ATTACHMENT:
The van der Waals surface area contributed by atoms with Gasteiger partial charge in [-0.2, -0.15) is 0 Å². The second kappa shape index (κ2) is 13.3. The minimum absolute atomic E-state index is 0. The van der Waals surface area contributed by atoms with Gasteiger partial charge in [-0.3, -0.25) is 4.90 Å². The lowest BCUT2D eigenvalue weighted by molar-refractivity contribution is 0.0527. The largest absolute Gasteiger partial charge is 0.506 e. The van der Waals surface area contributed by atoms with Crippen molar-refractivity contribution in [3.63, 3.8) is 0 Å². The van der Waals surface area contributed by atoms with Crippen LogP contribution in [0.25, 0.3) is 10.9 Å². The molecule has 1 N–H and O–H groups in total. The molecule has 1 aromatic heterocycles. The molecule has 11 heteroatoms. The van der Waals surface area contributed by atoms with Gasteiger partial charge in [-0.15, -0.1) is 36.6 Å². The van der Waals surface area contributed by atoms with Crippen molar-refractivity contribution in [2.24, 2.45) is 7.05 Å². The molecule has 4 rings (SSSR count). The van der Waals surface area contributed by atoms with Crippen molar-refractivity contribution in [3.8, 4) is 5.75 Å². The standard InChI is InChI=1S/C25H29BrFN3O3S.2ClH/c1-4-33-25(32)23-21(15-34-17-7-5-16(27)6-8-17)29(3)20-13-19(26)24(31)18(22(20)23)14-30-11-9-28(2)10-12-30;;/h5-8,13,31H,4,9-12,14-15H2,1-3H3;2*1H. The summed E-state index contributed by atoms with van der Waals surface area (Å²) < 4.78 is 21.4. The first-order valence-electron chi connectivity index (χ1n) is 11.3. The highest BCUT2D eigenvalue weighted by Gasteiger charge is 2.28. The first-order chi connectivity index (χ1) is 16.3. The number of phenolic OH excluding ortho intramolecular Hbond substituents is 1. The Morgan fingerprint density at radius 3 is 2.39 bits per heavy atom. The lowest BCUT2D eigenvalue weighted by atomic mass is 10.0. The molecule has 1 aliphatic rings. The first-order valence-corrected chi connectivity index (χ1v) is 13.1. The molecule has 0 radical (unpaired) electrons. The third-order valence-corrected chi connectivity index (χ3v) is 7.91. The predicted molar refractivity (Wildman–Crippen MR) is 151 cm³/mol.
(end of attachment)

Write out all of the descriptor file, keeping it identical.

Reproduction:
The van der Waals surface area contributed by atoms with Gasteiger partial charge in [-0.2, -0.15) is 0 Å². The second kappa shape index (κ2) is 13.3. The minimum absolute atomic E-state index is 0. The van der Waals surface area contributed by atoms with Gasteiger partial charge in [-0.3, -0.25) is 4.90 Å². The lowest BCUT2D eigenvalue weighted by molar-refractivity contribution is 0.0527. The largest absolute Gasteiger partial charge is 0.506 e. The van der Waals surface area contributed by atoms with Crippen molar-refractivity contribution in [3.63, 3.8) is 0 Å². The van der Waals surface area contributed by atoms with Crippen LogP contribution in [0.25, 0.3) is 10.9 Å². The molecule has 1 N–H and O–H groups in total. The molecule has 1 aromatic heterocycles. The molecule has 11 heteroatoms. The van der Waals surface area contributed by atoms with Gasteiger partial charge in [-0.15, -0.1) is 36.6 Å². The van der Waals surface area contributed by atoms with Crippen molar-refractivity contribution in [2.24, 2.45) is 7.05 Å². The molecule has 4 rings (SSSR count). The van der Waals surface area contributed by atoms with Crippen molar-refractivity contribution in [3.8, 4) is 5.75 Å². The standard InChI is InChI=1S/C25H29BrFN3O3S.2ClH/c1-4-33-25(32)23-21(15-34-17-7-5-16(27)6-8-17)29(3)20-13-19(26)24(31)18(22(20)23)14-30-11-9-28(2)10-12-30;;/h5-8,13,31H,4,9-12,14-15H2,1-3H3;2*1H. The summed E-state index contributed by atoms with van der Waals surface area (Å²) < 4.78 is 21.4. The first-order valence-electron chi connectivity index (χ1n) is 11.3. The highest BCUT2D eigenvalue weighted by Gasteiger charge is 2.28. The first-order chi connectivity index (χ1) is 16.3. The number of phenolic OH excluding ortho intramolecular Hbond substituents is 1. The Morgan fingerprint density at radius 3 is 2.39 bits per heavy atom. The lowest BCUT2D eigenvalue weighted by atomic mass is 10.0. The molecule has 1 aliphatic rings. The first-order valence-corrected chi connectivity index (χ1v) is 13.1. The molecule has 0 radical (unpaired) electrons. The third-order valence-corrected chi connectivity index (χ3v) is 7.91. The predicted molar refractivity (Wildman–Crippen MR) is 151 cm³/mol.